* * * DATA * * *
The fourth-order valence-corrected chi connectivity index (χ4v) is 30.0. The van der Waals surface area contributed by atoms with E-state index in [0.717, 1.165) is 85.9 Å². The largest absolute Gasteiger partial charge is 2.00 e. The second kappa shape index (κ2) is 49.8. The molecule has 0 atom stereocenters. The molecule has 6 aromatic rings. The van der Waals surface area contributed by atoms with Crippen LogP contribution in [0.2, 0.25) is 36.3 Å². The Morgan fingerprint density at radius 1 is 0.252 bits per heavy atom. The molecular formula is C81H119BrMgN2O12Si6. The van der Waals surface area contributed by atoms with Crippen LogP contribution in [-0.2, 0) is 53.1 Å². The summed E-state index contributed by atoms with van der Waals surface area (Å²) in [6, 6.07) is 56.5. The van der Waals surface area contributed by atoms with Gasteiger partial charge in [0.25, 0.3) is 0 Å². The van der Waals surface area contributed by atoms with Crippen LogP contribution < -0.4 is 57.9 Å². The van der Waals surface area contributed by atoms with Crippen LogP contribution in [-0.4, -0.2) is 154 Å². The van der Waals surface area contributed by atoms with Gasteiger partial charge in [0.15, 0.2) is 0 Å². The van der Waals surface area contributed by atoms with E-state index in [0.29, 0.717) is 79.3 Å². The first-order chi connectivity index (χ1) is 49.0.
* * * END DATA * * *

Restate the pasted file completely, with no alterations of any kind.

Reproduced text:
The fourth-order valence-corrected chi connectivity index (χ4v) is 30.0. The van der Waals surface area contributed by atoms with E-state index in [0.717, 1.165) is 85.9 Å². The largest absolute Gasteiger partial charge is 2.00 e. The second kappa shape index (κ2) is 49.8. The molecule has 0 atom stereocenters. The molecule has 6 aromatic rings. The van der Waals surface area contributed by atoms with Crippen LogP contribution in [0.2, 0.25) is 36.3 Å². The Morgan fingerprint density at radius 1 is 0.252 bits per heavy atom. The molecular formula is C81H119BrMgN2O12Si6. The van der Waals surface area contributed by atoms with Crippen LogP contribution in [-0.2, 0) is 53.1 Å². The summed E-state index contributed by atoms with van der Waals surface area (Å²) in [6, 6.07) is 56.5. The van der Waals surface area contributed by atoms with Gasteiger partial charge in [0.25, 0.3) is 0 Å². The van der Waals surface area contributed by atoms with Crippen LogP contribution < -0.4 is 57.9 Å². The van der Waals surface area contributed by atoms with Crippen LogP contribution in [-0.4, -0.2) is 154 Å². The van der Waals surface area contributed by atoms with Gasteiger partial charge in [0.15, 0.2) is 0 Å². The van der Waals surface area contributed by atoms with E-state index in [0.29, 0.717) is 79.3 Å². The first-order chi connectivity index (χ1) is 49.0.